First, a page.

Canada Approves New Patent Covering Ibudilast’s Use for ALS Treatment

Canada Approves New Patent Covering Ibudilast’s Use for ALS Treatment

The Canadian Intellectual Property Office has approved a new patent application that will allow MediciNova to use its investigational therapy ibudilast (MN-166) for the treatment of patients with amyotrophic lateral sclerosis (ALS) in Canada.

The patent covers a wide range of oral ibudilast doses in people diagnosed with ALS, granting MediciNova exclusive rights to ibudilast as treatment for this neurodegenerative disease in Canada. Once issued, the patent is expected to expire no earlier than July 2028.

“We are very pleased to receive notice that this new patent will be granted as we believe it could substantially increase the potential value of MN-166,” Yuichi Iwaki, MD, PhD, president and CEO of MediciNova, said in a press release.

Ibudilast is an oral, small molecule inhibitor that targets the PDE4 and PDE10 enzymes and the MIF protein. Its broad targeting is thought to reduce the activity of immune cells in the brain and increase the production of neurotrophic factors that support the survival and growth of nerve cells that control movement.

The investigational therapy has been granted fast track status and orphan drug designation by the U.S. Food and Drug Administration, as well as orphan medicinal product designation by the European Commission for the treatment of ALS. The designations are intended to expedite and support ibudilast’s clinical development, review, and potential approval.

In a prior Phase 2 trial (NCT02238626), researchers investigated the safety and effectiveness of ibudilast, as an add-on to Rilutek (riluzole), in adult patients with ALS.

Results showed that ibudilast significantly improved patients’ functional activity, quality of life, and muscle strength, compared to a placebo. The ibudilast-Rilutek combo also delayed disease worsening and improved survival rates.

Complete results from the Phase 2 trial will be presented at the upcoming 30th International Symposium on ALS/MND, taking place in Dec. 4–6, in Perth, Australia. The presentation, “Interaction (nonuniformity) of ALS Progression and the Efficacy of MN166 (ibudilast),” will be given by Kazuko Matsuda, MD, PhD, MPH, chief medical officer of MediciNova.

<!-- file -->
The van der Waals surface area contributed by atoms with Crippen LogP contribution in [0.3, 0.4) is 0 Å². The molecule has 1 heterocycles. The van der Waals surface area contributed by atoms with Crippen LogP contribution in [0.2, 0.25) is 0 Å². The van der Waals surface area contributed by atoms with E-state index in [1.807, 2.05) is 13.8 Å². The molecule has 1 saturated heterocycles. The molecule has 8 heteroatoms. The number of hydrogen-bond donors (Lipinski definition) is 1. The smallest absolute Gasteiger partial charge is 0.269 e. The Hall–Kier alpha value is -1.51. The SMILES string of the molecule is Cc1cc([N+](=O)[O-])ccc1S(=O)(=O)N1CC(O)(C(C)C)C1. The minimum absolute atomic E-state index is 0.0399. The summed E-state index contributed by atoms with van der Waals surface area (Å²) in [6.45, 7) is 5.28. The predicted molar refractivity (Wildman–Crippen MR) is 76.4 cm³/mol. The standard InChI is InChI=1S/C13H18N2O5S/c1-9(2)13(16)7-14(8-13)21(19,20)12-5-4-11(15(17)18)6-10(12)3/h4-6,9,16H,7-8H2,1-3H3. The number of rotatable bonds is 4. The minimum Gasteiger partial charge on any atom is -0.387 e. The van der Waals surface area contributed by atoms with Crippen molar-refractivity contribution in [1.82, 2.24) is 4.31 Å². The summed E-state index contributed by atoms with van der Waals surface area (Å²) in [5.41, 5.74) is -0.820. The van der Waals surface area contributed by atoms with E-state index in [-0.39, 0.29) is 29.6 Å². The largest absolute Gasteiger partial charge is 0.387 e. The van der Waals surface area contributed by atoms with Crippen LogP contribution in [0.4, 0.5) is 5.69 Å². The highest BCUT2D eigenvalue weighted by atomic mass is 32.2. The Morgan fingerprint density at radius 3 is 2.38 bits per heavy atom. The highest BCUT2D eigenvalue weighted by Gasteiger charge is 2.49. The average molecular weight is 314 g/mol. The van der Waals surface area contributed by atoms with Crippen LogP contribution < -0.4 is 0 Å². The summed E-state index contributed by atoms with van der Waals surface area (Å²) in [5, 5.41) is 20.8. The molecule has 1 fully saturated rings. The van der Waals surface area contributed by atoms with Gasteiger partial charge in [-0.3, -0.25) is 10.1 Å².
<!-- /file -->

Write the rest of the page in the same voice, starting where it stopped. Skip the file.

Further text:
“We are very pleased to present additional findings from the completed ALS study,” Iwaki said in another press release. “We will take this opportunity to share with ALS/MND researchers, clinicians, and patients the results and conclusions of the study that laid the foundation for the design and implementation of our upcoming pivotal ALS trial.”

The recently launched, pivotal Phase 2b/3 trial (NCT04057898) is expected to enroll approximately 150 participants across several sites in the U.S.

Eligible patients must have the disease for no more than 18 months and just mild disability, determined by a score of at least 35 on the Amyotrophic Lateral Sclerosis Functional Rating Scale (ALSFRS-R) at screening.

Researchers will evaluate the ability of ibudilast to prevent ALS progression and patients’ functional disability compared with placebo by determining changes in the ALSFRS-R score at the end of the treatment period.

Pending the success of the trial, the collected data is expected to support ibudilast’s approval for treating ALS.

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Inês Martins holds a BSc in Cell and Molecular Biology from Universidade Nova de Lisboa and is currently finishing her PhD in Biomedical Sciences at Universidade de Lisboa. Her work has been focused on blood vessels and their role in both hematopoiesis and cancer development.
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17 comments

  1. Dave Reckonin says:

    “Eligible patients must have the disease for no more than 18 months and just mild disability.”
    This is where the fraud begins.
    Selection of participants depends on them being slow-progressors to begin with.
    These researchers simply have nothing to offer to normal progressors.

  2. Alex says:

    Anybody can order Ibudilast from Japan online shops. They deliver it wordwide. Just google “buy Ibudilast” and you found them. I take it 30mg daily for several months. It doesnt help much anyway

    • Ardi says:

      I think that is too little 3 months to look at these disease outcomes. I think from 6 months you can say if it was postivi. I would also min. 60 mg take to start. the good is not as expensive as all other medicines.

      does any of you know if that can also help with sod1? are patients in the study also included with sod1? I can not find any information about that

  3. Raja Poddar says:

    Dear sir
    One of my friends has been suffering from this Desease since three months , how can we enroll him.He is from india.

  4. Evonne carlson says:

    I am taking ibudilast for the last,2 months.
    I’m doing great on it.
    I have had breathing,swallowing and speach improvement. My right foot that has been swollen since February has gone down about 75%.
    I think my disease progression has slowed dramatically!

    • Carlos says:

      Hi Evonne, my name is Carlos, I have ALS too, where can I buy the Ibudilast, how much should I tand and how often.
      Thank you for your help

    • Doris Edwards says:

      My name is Doris Edwards, my son has ALS. We are very interested
      Ibudilast. Did you go to Canada or where did you get meds.

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